About this event

How does social change happen? When do social movements take off? Cass Robert Sunstein, an American legal scholar from Harvard University, joins the Center for the Study of Race and Democracy (CSRD) at The University of Texas at Austin to discuss the crucial role of social norms—and on their frequent collapse. He will also explore “partyism,” when identification with a political party creates a strong bias against all members of an opposing party—which can both fuel and block social change.

About The William C. Powers, Jr. Speaker Series

Honoring the memory of former UT President William C. Powers, Jr., this speaker series invites thought leaders to present research in American politics and public policy in reflection of his commitment to diversity and inclusion.


Speaker

Cass R. Sunstein is currently the Robert Walmsley University Professor at Harvard. He is the founder and director of the Program on Behavioral Economics and Public Policy at Harvard Law School. In 2018, he received the Holberg Prize from the government of Norway, sometimes described as the equivalent of the Nobel Prize for law and the humanities. In 2020, the World Health Organization appointed him as Chair of its technical advisory group on Behavioural Insights and Sciences for Health. From 2009 to 2012, he was Administrator of the White House Office of Information and Regulatory Affairs, and after that, he served on the President’s Review Board on Intelligence and Communications Technologies and on the Pentagon’s Defense Innovation Board. Mr. Sunstein has testified before congressional committees on many subjects, and he has advised officials at the United Nations, the European Commission, the World Bank, and many nations on issues of law and public policy. He serves as an adviser to the Behavioural Insights Team in the United Kingdom.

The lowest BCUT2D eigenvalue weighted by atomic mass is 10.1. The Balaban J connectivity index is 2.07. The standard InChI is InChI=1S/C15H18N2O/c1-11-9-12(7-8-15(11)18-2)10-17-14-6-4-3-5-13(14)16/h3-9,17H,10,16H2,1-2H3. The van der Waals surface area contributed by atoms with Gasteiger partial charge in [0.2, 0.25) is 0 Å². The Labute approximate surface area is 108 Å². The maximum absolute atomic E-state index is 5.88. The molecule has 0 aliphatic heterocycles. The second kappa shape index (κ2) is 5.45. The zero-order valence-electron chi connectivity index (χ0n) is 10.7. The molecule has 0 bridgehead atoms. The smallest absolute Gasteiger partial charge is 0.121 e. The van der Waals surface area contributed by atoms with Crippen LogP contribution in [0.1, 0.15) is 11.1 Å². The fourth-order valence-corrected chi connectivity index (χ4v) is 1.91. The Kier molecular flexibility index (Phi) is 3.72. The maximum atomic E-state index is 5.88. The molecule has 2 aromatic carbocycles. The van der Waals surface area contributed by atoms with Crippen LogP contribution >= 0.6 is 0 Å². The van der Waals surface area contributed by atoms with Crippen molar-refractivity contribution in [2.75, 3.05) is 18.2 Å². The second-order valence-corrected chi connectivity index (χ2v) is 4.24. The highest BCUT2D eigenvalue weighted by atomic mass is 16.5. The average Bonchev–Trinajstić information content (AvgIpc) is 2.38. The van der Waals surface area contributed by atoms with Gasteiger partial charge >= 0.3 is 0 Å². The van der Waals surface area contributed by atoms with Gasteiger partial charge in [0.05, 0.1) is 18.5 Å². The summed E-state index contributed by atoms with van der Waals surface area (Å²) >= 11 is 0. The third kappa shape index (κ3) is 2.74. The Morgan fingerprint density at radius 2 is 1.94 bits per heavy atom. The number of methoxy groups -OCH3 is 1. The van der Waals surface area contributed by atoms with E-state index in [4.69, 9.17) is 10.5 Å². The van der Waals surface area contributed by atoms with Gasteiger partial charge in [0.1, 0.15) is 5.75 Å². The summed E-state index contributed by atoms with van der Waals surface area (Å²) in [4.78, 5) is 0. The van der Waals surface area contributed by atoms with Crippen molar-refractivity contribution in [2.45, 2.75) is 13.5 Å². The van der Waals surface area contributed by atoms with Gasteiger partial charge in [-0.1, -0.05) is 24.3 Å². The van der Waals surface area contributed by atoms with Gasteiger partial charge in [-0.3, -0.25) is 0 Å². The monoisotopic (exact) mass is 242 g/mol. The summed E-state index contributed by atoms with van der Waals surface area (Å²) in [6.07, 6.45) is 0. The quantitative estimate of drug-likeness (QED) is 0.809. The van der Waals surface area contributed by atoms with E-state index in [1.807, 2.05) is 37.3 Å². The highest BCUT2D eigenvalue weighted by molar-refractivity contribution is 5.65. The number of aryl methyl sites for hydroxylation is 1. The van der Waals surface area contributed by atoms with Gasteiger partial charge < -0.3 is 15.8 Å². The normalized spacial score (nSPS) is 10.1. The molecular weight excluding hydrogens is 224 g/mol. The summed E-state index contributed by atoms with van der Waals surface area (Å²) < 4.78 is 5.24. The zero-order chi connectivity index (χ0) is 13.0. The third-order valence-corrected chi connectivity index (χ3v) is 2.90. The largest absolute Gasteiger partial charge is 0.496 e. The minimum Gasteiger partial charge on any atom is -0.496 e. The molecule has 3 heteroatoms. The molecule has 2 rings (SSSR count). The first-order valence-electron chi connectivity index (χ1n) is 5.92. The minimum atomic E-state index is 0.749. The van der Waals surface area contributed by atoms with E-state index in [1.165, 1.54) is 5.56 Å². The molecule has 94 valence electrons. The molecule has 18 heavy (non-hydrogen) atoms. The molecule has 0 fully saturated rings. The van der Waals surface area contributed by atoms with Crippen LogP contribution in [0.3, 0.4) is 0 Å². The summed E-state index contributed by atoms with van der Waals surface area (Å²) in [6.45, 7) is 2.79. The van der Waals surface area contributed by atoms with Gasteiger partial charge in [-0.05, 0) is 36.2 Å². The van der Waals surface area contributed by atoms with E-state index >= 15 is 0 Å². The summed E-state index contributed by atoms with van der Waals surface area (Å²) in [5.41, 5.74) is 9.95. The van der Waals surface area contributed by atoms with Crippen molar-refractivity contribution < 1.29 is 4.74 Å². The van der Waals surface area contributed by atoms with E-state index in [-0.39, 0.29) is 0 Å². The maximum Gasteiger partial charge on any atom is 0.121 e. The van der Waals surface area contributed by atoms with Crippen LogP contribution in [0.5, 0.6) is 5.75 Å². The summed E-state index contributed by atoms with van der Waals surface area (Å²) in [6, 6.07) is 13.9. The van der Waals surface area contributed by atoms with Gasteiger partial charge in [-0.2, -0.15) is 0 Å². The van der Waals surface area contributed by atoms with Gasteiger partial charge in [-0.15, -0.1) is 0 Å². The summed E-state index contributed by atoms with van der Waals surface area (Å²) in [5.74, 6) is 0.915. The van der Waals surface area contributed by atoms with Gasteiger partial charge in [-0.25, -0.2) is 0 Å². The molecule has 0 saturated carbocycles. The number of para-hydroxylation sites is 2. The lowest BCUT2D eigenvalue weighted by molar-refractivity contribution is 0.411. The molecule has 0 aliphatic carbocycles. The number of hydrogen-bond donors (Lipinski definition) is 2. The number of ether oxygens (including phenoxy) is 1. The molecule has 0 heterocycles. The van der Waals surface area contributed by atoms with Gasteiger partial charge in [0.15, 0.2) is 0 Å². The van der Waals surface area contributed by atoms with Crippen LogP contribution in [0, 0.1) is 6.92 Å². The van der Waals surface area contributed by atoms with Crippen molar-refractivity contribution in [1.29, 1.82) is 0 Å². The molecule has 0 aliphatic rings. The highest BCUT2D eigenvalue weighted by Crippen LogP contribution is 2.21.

Mr. Sunstein is author of hundreds of articles and dozens of books, including Nudge: Improving Decisions about Health, Wealth, and Happiness (with Richard H. Thaler, 2008), Simpler: The Future of Government (2013), The Ethics of Influence (2015), #Republic (2017), Impeachment: A Citizen’s Guide (2017), The Cost-Benefit Revolution (2018), On Freedom (2019), Conformity (2019), How Change Happens (2019), and Too Much Information (2020). He is now working on a variety of projects involving the regulatory state, “sludge” (defined to include paperwork and similar burdens), fake news, and freedom of speech.

 

The Center for the Study of Race and Democracy